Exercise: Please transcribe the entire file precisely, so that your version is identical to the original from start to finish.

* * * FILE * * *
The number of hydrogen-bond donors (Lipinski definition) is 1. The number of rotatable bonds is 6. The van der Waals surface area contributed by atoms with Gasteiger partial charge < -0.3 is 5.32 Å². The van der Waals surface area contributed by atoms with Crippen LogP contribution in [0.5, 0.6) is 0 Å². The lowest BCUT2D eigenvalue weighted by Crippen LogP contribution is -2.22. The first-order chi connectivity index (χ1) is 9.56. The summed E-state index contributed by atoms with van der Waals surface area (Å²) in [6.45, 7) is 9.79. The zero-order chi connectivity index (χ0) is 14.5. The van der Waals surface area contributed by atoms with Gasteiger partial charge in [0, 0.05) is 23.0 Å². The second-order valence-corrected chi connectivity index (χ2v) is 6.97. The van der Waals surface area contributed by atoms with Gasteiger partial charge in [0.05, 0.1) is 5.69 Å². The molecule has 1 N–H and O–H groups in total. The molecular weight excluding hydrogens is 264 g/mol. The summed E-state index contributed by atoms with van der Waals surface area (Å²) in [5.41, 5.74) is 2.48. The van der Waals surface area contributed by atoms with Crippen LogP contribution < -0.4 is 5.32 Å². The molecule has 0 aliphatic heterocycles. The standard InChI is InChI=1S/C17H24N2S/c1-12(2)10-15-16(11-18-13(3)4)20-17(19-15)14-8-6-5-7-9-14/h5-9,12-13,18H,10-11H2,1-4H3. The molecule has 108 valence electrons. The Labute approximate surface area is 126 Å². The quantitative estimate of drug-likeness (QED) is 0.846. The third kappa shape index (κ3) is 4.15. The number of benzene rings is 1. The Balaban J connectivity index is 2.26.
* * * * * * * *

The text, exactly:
The number of hydrogen-bond donors (Lipinski definition) is 1. The number of rotatable bonds is 6. The van der Waals surface area contributed by atoms with Gasteiger partial charge < -0.3 is 5.32 Å². The van der Waals surface area contributed by atoms with Crippen LogP contribution in [0.5, 0.6) is 0 Å². The lowest BCUT2D eigenvalue weighted by Crippen LogP contribution is -2.22. The first-order chi connectivity index (χ1) is 9.56. The summed E-state index contributed by atoms with van der Waals surface area (Å²) in [6.45, 7) is 9.79. The zero-order chi connectivity index (χ0) is 14.5. The van der Waals surface area contributed by atoms with Gasteiger partial charge in [0, 0.05) is 23.0 Å². The second-order valence-corrected chi connectivity index (χ2v) is 6.97. The van der Waals surface area contributed by atoms with Gasteiger partial charge in [0.05, 0.1) is 5.69 Å². The molecule has 1 N–H and O–H groups in total. The molecular weight excluding hydrogens is 264 g/mol. The summed E-state index contributed by atoms with van der Waals surface area (Å²) in [5.41, 5.74) is 2.48. The van der Waals surface area contributed by atoms with Crippen LogP contribution < -0.4 is 5.32 Å². The molecule has 0 aliphatic heterocycles. The standard InChI is InChI=1S/C17H24N2S/c1-12(2)10-15-16(11-18-13(3)4)20-17(19-15)14-8-6-5-7-9-14/h5-9,12-13,18H,10-11H2,1-4H3. The molecule has 108 valence electrons. The Labute approximate surface area is 126 Å². The quantitative estimate of drug-likeness (QED) is 0.846. The third kappa shape index (κ3) is 4.15. The number of benzene rings is 1. The Balaban J connectivity index is 2.26.